Retroviruses are viruses made up of RNA genetic material. Endogenous retroviruses (ERV) are those sequences derived from retroviral infections introduced into the germinal line cells that, being incorporated in the genome, are transmitted from generation to generation. According to a number of investigations, the expression of ERV can benefit the host if it is controlled; it can help, for example, in the protection of the embryo. However, given its pathogenic nature, ERV also tends to be linked to cancer, schizophrenia and autoimmune diseases.
In any case, our knowledge about ERV is still scant. They have been detected in all mammals and in many vertebrates, but genic research in this regard has only been carried out on primates and rodents. Biologist Mr Koldo Garca has made a step forward in the field on studying ERV in cows and horses. He undertook the first genomic analysis of ERVs of two species respectively belonging to families of ruminants and equidae. His PhD thesis, presented at the University of the Basque Country (UPV/EHU), is entitled Erretrobirus endogenoen detekzioa eta karakterizazioa behietan eta beste hainbat mamaliotan (Detection and characterisation of endogenous retroviruses in cattle and a number of other mammals).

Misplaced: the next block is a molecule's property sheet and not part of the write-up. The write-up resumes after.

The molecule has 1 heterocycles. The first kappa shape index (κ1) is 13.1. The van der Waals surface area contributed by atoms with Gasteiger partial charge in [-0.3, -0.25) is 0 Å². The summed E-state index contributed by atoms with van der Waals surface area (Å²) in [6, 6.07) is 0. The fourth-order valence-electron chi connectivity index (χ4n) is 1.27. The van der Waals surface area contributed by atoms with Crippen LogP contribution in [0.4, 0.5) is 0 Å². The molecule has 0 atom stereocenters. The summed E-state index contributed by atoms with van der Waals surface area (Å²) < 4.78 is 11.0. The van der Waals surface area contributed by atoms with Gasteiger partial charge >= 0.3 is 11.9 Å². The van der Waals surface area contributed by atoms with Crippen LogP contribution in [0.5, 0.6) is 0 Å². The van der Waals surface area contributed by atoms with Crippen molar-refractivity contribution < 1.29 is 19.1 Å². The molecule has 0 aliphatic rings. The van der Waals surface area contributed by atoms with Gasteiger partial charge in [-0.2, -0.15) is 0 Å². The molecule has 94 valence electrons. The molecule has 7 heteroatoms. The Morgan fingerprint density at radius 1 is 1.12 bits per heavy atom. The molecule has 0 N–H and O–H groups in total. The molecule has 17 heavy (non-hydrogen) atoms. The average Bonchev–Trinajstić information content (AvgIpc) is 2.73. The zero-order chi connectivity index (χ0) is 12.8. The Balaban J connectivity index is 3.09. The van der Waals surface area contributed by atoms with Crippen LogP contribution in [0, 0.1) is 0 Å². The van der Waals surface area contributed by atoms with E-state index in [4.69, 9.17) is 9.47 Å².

BoERV1, the most abundant amongst cattle
Mr Garca made use of computer tools in order to detect ERV. Concretely, he used three methods: the first based on the BLAST algorithm, and the other two on LTR_STRUC and Retrotector programmes. As a result, a total of 35 families of ERV (cows and horses), hitherto not appearing in the literature, were detected; in concrete, 24 possible families of ERV in cattle, 20 of which had not been described experimentally. Amongst the latter, Mr Garca highlighted the BoERV1 family, being the most abundant amongst those found. As shown in the thesis, it may be the case that this is a family of ERV specific to ruminants. With regard to horses, 15 possible famili
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